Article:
bare metal servers... call it a mid-range price point between shared
                                hosting and dedicated servers. Customers get a dedicated server that
                                is cheaper than what they would pay for a bare metal dedicated server,
                                you get more customers and more sales with less cost and upkeep.

                                Testing, as was already mentioned is a good use too. Some banks use
                                it for various things. Companies could use it and provide employees
                                their own "system" by giving them what amounts to a thin client and
                                housing their "system" on a centralized host.

                                I would NOT run something mission critical like an app server or a
                                database server on a virtualized machine, but the lesser things could
                                be done that way.

                                The big key is cost... going back on the ISP example, I could buy 5
                                servers and sell 50 dedicated servers to customers using
                                virtualization, or I could by 50 1U servers, sell those, plus pay 50
                                servers worth of heating/cooling, electricity, etc...

                                Add virtualization to a single BladeCenter chassis w/ 14 blades, and
                                you've got a datacenter in a box, basically...

                                Not that I advocate either way, I have just seen more than a few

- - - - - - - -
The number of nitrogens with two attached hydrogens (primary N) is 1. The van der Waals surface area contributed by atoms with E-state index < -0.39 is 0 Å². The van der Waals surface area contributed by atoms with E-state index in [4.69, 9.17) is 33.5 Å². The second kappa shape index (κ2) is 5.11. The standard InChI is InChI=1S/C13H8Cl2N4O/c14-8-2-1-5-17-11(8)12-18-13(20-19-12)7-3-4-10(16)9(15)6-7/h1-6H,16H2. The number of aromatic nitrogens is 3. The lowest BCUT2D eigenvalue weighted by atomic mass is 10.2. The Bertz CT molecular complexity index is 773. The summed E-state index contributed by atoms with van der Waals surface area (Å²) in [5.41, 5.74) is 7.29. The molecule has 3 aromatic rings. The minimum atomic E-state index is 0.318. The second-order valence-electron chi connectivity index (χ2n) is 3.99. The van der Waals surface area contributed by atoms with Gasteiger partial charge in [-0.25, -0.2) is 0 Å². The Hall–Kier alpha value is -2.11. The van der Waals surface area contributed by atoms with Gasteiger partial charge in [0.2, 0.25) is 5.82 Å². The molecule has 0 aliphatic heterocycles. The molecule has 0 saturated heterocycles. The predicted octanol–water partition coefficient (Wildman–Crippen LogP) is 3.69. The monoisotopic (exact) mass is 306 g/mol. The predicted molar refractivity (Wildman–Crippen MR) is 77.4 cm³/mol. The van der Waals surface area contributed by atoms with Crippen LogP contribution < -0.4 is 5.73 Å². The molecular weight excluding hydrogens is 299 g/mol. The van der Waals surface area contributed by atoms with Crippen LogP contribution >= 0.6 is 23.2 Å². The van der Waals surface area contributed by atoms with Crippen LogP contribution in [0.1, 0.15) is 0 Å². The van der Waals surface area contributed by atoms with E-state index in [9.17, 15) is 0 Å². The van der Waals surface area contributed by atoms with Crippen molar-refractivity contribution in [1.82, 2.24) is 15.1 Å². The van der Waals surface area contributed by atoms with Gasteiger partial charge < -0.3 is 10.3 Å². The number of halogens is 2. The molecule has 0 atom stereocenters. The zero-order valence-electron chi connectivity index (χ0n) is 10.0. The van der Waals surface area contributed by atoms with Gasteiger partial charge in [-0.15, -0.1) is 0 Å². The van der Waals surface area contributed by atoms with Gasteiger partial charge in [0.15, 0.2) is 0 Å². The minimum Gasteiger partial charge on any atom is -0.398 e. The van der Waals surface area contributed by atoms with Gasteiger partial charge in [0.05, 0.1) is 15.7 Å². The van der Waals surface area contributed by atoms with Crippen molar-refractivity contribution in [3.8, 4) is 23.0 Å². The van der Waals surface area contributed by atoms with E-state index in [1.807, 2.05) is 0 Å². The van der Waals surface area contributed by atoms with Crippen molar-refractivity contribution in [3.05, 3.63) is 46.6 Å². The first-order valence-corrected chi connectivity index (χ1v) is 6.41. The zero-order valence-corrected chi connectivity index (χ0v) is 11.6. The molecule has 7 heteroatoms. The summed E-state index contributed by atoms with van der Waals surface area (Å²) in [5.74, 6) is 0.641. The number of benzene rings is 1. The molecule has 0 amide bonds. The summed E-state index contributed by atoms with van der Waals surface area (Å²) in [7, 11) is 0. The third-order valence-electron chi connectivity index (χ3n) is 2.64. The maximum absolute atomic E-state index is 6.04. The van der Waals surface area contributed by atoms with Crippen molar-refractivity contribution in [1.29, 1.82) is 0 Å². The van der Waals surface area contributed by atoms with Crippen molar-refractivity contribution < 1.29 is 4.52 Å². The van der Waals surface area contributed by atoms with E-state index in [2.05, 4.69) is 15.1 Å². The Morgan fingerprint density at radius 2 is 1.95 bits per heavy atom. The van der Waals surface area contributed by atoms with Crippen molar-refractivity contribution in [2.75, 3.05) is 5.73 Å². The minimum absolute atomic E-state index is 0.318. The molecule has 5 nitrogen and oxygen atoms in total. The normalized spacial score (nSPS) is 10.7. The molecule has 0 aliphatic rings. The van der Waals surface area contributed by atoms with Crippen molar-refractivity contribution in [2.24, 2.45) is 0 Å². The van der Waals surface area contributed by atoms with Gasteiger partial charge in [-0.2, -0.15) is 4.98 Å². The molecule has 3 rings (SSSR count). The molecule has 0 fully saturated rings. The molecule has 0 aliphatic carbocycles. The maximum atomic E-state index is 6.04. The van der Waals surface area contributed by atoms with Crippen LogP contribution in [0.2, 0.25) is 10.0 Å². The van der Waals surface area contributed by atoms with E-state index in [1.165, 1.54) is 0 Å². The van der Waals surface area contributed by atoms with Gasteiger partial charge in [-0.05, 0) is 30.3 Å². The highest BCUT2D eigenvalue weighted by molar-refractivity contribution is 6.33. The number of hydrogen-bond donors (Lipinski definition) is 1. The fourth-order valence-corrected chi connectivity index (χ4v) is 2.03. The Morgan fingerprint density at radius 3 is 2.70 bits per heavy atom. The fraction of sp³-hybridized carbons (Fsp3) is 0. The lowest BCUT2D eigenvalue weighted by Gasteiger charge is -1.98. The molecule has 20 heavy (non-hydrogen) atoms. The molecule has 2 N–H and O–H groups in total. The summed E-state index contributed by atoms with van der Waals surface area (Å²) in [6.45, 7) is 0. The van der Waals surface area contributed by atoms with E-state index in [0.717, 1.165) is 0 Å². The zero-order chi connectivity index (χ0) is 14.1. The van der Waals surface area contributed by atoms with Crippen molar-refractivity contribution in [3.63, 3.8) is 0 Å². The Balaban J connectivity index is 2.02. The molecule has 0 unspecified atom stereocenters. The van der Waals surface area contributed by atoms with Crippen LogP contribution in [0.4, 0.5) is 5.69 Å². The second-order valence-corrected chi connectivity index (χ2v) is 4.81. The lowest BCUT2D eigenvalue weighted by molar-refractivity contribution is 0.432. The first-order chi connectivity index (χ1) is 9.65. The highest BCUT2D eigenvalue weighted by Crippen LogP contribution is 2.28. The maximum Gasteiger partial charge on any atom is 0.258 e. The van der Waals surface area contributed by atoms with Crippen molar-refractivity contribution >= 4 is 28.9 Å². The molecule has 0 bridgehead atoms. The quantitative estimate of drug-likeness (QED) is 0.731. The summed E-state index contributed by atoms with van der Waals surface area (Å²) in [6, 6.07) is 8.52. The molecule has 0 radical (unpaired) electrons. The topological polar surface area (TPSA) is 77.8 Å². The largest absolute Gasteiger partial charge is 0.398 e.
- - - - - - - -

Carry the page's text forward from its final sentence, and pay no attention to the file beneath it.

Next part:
examples where it would be useful, but as I said, I would also be wary
                                of Xen in production environments, just my experience, and admittedly
                                that's a bit jaded; and I wouldn't run something huge and mission
                                critical on it either...

                                Then again, a lot can be said for VMWares virtual infrastructure too.

                                Cheers
                                Jeff
                              • Thad Floryan
                                ... Thank you for your article! I ve found numerous other related articles and will be experimenting with virtualization soon . :-)
                                Message 15 of 21 , Mar 13, 2009
                                  --- In redhat@yahoogroups.com, Jeff Lane <sundowner225@...> wrote:
                                  > [...]
                                  > I would NOT run something mission critical like an app server or a
                                  > database server on a virtualized machine, but the lesser things could
                                  > be done that way.
                                  > [...]
                                  > Add virtualization to a single BladeCenter chassis w/ 14 blades, and
                                  > you've got a datacenter in a box, basically...
                                  > [...]
                                  > Not that I advocate either way, I have just seen more than a few
                                  > examples where it would be useful, but as I said, I would also be wary
                                  > of Xen in production environments, just my experience, and admittedly
                                  > that's a bit jaded; and I wouldn't run something huge and mission
                                  > critical on it either...
                                  > [...]

                                  Thank you for your article!

                                  I've found numerous other related articles and will be experimenting
                                  with virtualization "soon". :-)